Are there any cat ladies or cat gents out there in the pottery world? If your feline friend deserves a new dinner dish, or you want to help another cat find its forever home, click here and scroll down a few inches.
ETA: Holy cats, you guys, THANK YOU SO MUCH for your overwhelming response. I have sold ALL of the little bowls, so I will go to KVHS to bring them my donation, and meet the cat I am going to sponsor. Because so many of you were willing to help, I will so this again - after I've had a chance to make more bowls. 🙂 Update: We were able to fully sponsor one cat's adoption fee and partially sponsor another. Read more about the kitties here.
It wasn't that long ago - maybe five years, maybe eight, I forget - that I still had this idea that I ought to decorate every item that I made differently from everything else. I didn't have any qualms about throwing the same forms, but I always tried to stamp, slip-trail, and glaze them differently.
It's funny how long it took me to see that the same value that lies in repeating thrown forms lies in repeating decorative schemes as well. This is how proficiency is gained! And because of my process, they are all one of a kind anyway. Tonight it was three- and 4-pound mixing bowls. I glazed every one of them with a pattern of curliques on the outside and a glossy white on the inside. By the last one my motions were quick and smooth, with nary a stray dribble.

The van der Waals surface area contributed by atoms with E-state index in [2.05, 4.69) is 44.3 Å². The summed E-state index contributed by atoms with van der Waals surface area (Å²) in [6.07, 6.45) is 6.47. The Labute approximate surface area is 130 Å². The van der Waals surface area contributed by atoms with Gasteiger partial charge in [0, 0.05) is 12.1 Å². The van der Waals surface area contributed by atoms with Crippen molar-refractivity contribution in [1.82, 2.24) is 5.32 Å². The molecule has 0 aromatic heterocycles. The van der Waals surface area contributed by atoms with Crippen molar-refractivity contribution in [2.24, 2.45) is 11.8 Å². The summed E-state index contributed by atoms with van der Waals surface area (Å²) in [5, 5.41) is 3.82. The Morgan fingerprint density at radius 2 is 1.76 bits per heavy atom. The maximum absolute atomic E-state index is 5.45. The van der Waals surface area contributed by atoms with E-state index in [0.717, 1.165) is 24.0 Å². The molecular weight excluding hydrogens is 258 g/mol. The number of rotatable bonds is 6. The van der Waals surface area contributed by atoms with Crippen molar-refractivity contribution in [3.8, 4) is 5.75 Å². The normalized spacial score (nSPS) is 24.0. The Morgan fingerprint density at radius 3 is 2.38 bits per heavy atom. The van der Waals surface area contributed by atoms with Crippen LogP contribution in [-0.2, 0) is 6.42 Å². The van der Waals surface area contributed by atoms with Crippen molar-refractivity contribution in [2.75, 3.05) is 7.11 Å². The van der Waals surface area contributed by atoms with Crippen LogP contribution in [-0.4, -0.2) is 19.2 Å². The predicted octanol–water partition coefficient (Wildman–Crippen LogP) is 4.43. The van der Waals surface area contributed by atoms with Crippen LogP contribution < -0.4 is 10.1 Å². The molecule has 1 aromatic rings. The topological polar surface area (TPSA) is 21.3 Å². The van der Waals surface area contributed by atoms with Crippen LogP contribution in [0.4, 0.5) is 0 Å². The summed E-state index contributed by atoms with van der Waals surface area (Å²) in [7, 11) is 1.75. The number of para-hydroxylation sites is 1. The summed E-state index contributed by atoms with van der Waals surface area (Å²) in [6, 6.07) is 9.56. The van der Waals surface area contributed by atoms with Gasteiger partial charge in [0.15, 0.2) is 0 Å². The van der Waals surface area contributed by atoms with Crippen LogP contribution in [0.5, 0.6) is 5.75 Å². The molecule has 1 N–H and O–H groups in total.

This approach has had a salubrious effect on my production as well. Much of my glazing time was spent on staring at pieces, deciding on their surfaces. If I only have to decide once every dozen or so pots, obviously things move along faster! And the tenth curlique-glazed bowl goes much faster than the first one.
The marks are unique to each bowl even if I were trying to make them identical (I'm not), and the soda adds a spontaneity that guarantees each piece will be one of a kind. It was a relief to put that worry down.
Another demo post I've had in the hopper for a while!
I like the look of a checkerboard pattern, but it can be a little too tight for my liking...and also (truth now!) a lot of work, to brush slip on each individual square. For a checkerboard pattern that's a little more dynamic - and also easier to achieve - I sometimes use squares of cut newspaper.
I cut several layers of newspaper at once. I don't usually measure but cut squares (or "almost" squares) about 2" each side.
This works best on leatherhard ware. Here's how it looks on a platter:
I keep a little dish of water beside me as I work. Dip each square in the water, then drag it gently against he edge of the bowl to wipe off the excess. Arrange the paper squares in rows, corner-to-corner:
Go around with a fingertip and make sure there are no wrinkles or bulges at the edges that slip can get underneath, and that the squares are stuck down well.
Brush your slip over the surface. The brush strokes will show, at least a little, so consider that when you are applying your slip. I usually brush all in one direction.
When your slip has just begun to dry - just enough for the shine to fade - you can start removing the paper. The edges will be easy; for the inner squares I use a needle too to get underneath them to start peeling.